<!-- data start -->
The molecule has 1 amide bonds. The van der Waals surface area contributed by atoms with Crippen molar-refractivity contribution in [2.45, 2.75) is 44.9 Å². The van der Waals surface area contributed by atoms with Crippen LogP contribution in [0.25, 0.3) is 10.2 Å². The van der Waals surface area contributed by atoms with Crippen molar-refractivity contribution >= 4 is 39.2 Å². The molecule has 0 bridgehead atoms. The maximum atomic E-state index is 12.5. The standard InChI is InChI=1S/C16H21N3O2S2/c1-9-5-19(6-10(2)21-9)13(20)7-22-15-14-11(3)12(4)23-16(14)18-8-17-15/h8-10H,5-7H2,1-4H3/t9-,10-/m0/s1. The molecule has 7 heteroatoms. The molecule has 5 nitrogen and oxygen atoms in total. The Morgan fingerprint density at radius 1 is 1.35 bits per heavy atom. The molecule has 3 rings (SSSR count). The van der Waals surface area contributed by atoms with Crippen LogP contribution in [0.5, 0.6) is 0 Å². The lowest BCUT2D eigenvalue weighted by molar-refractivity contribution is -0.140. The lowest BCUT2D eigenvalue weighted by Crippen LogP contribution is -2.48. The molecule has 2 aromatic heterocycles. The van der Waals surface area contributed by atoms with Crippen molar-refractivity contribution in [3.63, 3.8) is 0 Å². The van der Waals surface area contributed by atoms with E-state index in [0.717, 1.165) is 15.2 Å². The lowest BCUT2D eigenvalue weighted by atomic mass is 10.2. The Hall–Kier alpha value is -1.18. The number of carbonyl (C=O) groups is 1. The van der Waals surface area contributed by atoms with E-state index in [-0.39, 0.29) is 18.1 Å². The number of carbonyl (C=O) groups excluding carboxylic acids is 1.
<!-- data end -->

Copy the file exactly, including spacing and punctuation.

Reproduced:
The molecule has 1 amide bonds. The van der Waals surface area contributed by atoms with Crippen molar-refractivity contribution in [2.45, 2.75) is 44.9 Å². The van der Waals surface area contributed by atoms with Crippen LogP contribution in [0.25, 0.3) is 10.2 Å². The van der Waals surface area contributed by atoms with Crippen molar-refractivity contribution >= 4 is 39.2 Å². The molecule has 0 bridgehead atoms. The maximum atomic E-state index is 12.5. The standard InChI is InChI=1S/C16H21N3O2S2/c1-9-5-19(6-10(2)21-9)13(20)7-22-15-14-11(3)12(4)23-16(14)18-8-17-15/h8-10H,5-7H2,1-4H3/t9-,10-/m0/s1. The molecule has 7 heteroatoms. The molecule has 5 nitrogen and oxygen atoms in total. The Morgan fingerprint density at radius 1 is 1.35 bits per heavy atom. The molecule has 3 rings (SSSR count). The van der Waals surface area contributed by atoms with Crippen LogP contribution in [0.5, 0.6) is 0 Å². The lowest BCUT2D eigenvalue weighted by molar-refractivity contribution is -0.140. The lowest BCUT2D eigenvalue weighted by Crippen LogP contribution is -2.48. The molecule has 2 aromatic heterocycles. The van der Waals surface area contributed by atoms with Crippen molar-refractivity contribution in [3.63, 3.8) is 0 Å². The van der Waals surface area contributed by atoms with E-state index in [0.717, 1.165) is 15.2 Å². The lowest BCUT2D eigenvalue weighted by atomic mass is 10.2. The Hall–Kier alpha value is -1.18. The number of carbonyl (C=O) groups is 1. The van der Waals surface area contributed by atoms with E-state index in [-0.39, 0.29) is 18.1 Å². The number of carbonyl (C=O) groups excluding carboxylic acids is 1.